But very quickly, math becomes so complex you can’t have a rule for everything. Khan Academy teaches and tests 111 different skills at the fifth-grade level alone. You’d go crazy learning a rule for each skill. You must be able to intuit a useful method for each situation.

Modern curricula recognize, and try to teach, that flexibility. I refuse to say that’s a mistake. There is even empirical evidence it’s not. A March report from PISA, the international testing organization, found that in countries where students say they rely heavily on memorization, they scored starkly lower on complex advanced math questions than students who memorize less. “To perform at the very top,” the report concludes, students must learn to do math “in a more reflective, ambitious and creative way.”

What’s to be done about those declining EQAO scores? First, Ontario should support teachers by sharing best teaching practices more widely. In some countries, like Japan, teachers spend far more time mentoring younger newcomers to the profession, and sharing techniques among colleagues. Ontario schools should follow suit.

Second, support students by giving them more practice time. The only way to learn how numbers work together is by tackling incrementally more difficult questions, lots of them, over time. Kids need to practice insight just as their parents practiced times tables. If they do, they may just grow up knowing how to do math, not just how to complain about math teachers.

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Paul Wells is a national affairs writer. His column appears Wednesday, Friday and Saturday.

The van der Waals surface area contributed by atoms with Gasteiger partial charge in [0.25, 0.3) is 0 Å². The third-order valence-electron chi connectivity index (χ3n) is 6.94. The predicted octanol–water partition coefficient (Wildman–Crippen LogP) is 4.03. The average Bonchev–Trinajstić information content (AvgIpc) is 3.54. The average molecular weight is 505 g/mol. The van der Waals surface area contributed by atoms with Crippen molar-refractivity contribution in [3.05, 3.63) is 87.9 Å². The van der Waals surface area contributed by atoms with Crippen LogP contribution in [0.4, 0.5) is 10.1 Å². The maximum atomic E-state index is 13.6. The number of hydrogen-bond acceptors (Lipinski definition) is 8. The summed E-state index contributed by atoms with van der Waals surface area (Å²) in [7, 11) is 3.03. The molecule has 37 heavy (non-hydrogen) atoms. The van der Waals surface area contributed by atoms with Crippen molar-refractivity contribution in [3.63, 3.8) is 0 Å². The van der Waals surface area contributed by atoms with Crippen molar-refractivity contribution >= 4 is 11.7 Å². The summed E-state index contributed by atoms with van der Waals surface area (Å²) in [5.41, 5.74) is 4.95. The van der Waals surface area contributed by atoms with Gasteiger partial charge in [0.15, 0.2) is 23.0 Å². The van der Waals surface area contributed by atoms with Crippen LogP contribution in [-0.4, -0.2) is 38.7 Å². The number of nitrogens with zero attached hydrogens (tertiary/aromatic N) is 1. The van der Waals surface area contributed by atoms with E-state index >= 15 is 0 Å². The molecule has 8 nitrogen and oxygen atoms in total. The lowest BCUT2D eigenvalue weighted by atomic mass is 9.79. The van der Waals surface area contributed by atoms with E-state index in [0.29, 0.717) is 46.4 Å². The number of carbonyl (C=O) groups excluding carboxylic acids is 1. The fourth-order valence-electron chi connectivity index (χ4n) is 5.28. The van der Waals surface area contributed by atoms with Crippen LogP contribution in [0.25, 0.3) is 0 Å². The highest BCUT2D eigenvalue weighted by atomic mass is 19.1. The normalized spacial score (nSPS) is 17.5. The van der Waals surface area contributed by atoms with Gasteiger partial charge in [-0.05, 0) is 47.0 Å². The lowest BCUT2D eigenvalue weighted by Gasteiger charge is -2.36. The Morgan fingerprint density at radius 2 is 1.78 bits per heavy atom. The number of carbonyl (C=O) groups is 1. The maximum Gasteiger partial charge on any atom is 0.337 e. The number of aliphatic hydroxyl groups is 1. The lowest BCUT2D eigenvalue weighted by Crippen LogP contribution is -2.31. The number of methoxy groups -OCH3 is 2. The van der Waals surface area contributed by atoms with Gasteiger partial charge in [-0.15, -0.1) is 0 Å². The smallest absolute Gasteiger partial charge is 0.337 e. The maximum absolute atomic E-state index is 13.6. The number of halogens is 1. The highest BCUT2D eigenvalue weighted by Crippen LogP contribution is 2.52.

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ALSO THIS RESPONSE TO THE EARLIER POSTING, FROM Michael Paul Goldenberg:
It never appears to occur to either journalists or educational conservatives (or political ones) or to those deeply invested in undermining public education in the interest of turning it into a for-profit investment that curricula come and go due to fluctuations in standardized test scores, but the one sacred cow that is NEVER seriously interrogated is the testing process or its concomitant methods. Give me control of the tests and how they are scored and I ABSOLUTELY GUARANTEE that I can make results fluctuate to suit any political agenda and outcomes one might wish to see.
Mathematics itself has changed almost not at all when it comes to the content of K-12 curricula in most countries (and certainly in the US and Canada). Blaming decreasing test scores entirely on a teaching approach to math that is politically unpopular misses almost entirely that if assessments are skewed away from the kinds of thinking that teachers are trying to help students develop, it’s a slam dunk that scores wlll go down. And when assessments are developed to reflect more conceptual understanding (and scores go up), the conservatives and nay-sayers scream that the tests are “fuzzy.”
Once this sort of politicization of education is allowed to dominate the conversation, as it clearly is doing in this article and in many of the accompanying comments, there’s no chance for thoughtfu educators to pursue anything but lock-step, computation-dominated “math” teaching. Only that’s not math, and my Smart Phone does all of that vastly quicker, more accurately and more easily than nearly every human who has ever lived or ever will. If you want
kids to be adept at replicating donkey arithmetic, so be it, but no one I teach will be encouraged to limit herself in that way.
Published in: on September 15, 2016 at 10:20 pm  Comments (1)